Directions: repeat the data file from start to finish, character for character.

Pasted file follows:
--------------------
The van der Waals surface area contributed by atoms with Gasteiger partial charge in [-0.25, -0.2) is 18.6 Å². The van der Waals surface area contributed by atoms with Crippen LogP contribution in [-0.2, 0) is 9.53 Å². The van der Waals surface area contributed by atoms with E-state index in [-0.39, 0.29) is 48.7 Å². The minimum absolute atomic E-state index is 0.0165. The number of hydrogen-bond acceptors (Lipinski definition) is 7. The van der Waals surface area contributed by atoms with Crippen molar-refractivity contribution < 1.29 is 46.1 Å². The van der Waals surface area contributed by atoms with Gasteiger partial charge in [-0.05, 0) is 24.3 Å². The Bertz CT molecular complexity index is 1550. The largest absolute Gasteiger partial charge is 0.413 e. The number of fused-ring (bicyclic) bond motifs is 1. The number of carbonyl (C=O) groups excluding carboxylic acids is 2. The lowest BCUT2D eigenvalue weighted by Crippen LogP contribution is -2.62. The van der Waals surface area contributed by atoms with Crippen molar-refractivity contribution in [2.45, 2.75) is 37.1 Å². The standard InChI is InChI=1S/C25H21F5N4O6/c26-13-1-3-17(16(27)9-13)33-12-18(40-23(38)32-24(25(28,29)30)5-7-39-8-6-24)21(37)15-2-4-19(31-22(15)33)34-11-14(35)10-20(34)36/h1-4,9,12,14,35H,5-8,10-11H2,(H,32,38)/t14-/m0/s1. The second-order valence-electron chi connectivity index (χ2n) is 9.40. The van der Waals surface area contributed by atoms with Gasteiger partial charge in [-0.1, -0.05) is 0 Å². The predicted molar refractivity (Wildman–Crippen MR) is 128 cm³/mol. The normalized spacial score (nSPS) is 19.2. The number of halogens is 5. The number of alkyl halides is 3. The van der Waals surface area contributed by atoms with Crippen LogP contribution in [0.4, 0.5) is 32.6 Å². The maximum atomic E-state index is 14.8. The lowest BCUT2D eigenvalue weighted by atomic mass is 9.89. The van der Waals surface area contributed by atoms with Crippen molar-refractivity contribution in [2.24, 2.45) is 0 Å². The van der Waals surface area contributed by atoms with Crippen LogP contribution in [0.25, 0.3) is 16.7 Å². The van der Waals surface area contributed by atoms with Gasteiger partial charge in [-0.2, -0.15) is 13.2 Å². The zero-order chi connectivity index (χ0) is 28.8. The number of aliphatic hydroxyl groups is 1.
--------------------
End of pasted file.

The van der Waals surface area contributed by atoms with Gasteiger partial charge in [-0.25, -0.2) is 18.6 Å². The van der Waals surface area contributed by atoms with Crippen LogP contribution in [-0.2, 0) is 9.53 Å². The van der Waals surface area contributed by atoms with E-state index in [-0.39, 0.29) is 48.7 Å². The minimum absolute atomic E-state index is 0.0165. The number of hydrogen-bond acceptors (Lipinski definition) is 7. The van der Waals surface area contributed by atoms with Crippen molar-refractivity contribution < 1.29 is 46.1 Å². The van der Waals surface area contributed by atoms with Gasteiger partial charge in [-0.05, 0) is 24.3 Å². The Bertz CT molecular complexity index is 1550. The largest absolute Gasteiger partial charge is 0.413 e. The number of fused-ring (bicyclic) bond motifs is 1. The number of carbonyl (C=O) groups excluding carboxylic acids is 2. The lowest BCUT2D eigenvalue weighted by Crippen LogP contribution is -2.62. The van der Waals surface area contributed by atoms with Crippen molar-refractivity contribution in [2.45, 2.75) is 37.1 Å². The standard InChI is InChI=1S/C25H21F5N4O6/c26-13-1-3-17(16(27)9-13)33-12-18(40-23(38)32-24(25(28,29)30)5-7-39-8-6-24)21(37)15-2-4-19(31-22(15)33)34-11-14(35)10-20(34)36/h1-4,9,12,14,35H,5-8,10-11H2,(H,32,38)/t14-/m0/s1. The second-order valence-electron chi connectivity index (χ2n) is 9.40. The van der Waals surface area contributed by atoms with Gasteiger partial charge in [-0.1, -0.05) is 0 Å². The predicted molar refractivity (Wildman–Crippen MR) is 128 cm³/mol. The normalized spacial score (nSPS) is 19.2. The number of halogens is 5. The number of alkyl halides is 3. The van der Waals surface area contributed by atoms with Crippen LogP contribution in [0.4, 0.5) is 32.6 Å². The maximum atomic E-state index is 14.8. The lowest BCUT2D eigenvalue weighted by atomic mass is 9.89. The van der Waals surface area contributed by atoms with Crippen molar-refractivity contribution in [2.24, 2.45) is 0 Å². The van der Waals surface area contributed by atoms with Crippen LogP contribution in [0.25, 0.3) is 16.7 Å². The van der Waals surface area contributed by atoms with Gasteiger partial charge in [-0.2, -0.15) is 13.2 Å². The zero-order chi connectivity index (χ0) is 28.8. The number of aliphatic hydroxyl groups is 1.